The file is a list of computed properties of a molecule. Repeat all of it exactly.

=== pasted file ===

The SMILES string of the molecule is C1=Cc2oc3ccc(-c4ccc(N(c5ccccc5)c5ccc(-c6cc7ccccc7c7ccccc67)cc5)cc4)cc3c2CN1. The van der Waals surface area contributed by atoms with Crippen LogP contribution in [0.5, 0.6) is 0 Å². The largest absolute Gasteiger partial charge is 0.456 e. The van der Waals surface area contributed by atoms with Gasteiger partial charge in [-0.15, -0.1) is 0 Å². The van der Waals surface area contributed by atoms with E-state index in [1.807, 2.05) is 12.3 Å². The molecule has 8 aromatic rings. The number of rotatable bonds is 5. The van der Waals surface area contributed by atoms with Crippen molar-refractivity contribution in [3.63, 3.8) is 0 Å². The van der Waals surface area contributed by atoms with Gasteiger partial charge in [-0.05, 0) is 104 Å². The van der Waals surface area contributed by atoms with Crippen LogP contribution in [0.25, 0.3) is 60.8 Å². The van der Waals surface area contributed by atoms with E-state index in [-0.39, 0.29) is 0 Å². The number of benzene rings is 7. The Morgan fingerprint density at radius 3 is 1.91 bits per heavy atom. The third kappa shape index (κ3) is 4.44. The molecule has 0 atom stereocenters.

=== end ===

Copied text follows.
The SMILES string of the molecule is C1=Cc2oc3ccc(-c4ccc(N(c5ccccc5)c5ccc(-c6cc7ccccc7c7ccccc67)cc5)cc4)cc3c2CN1. The van der Waals surface area contributed by atoms with Crippen LogP contribution in [0.5, 0.6) is 0 Å². The largest absolute Gasteiger partial charge is 0.456 e. The van der Waals surface area contributed by atoms with Gasteiger partial charge in [-0.15, -0.1) is 0 Å². The van der Waals surface area contributed by atoms with E-state index in [1.807, 2.05) is 12.3 Å². The molecule has 8 aromatic rings. The number of rotatable bonds is 5. The van der Waals surface area contributed by atoms with Crippen molar-refractivity contribution in [3.63, 3.8) is 0 Å². The van der Waals surface area contributed by atoms with Gasteiger partial charge in [-0.05, 0) is 104 Å². The van der Waals surface area contributed by atoms with Crippen LogP contribution in [0.25, 0.3) is 60.8 Å². The van der Waals surface area contributed by atoms with E-state index in [-0.39, 0.29) is 0 Å². The number of benzene rings is 7. The Morgan fingerprint density at radius 3 is 1.91 bits per heavy atom. The third kappa shape index (κ3) is 4.44. The molecule has 0 atom stereocenters.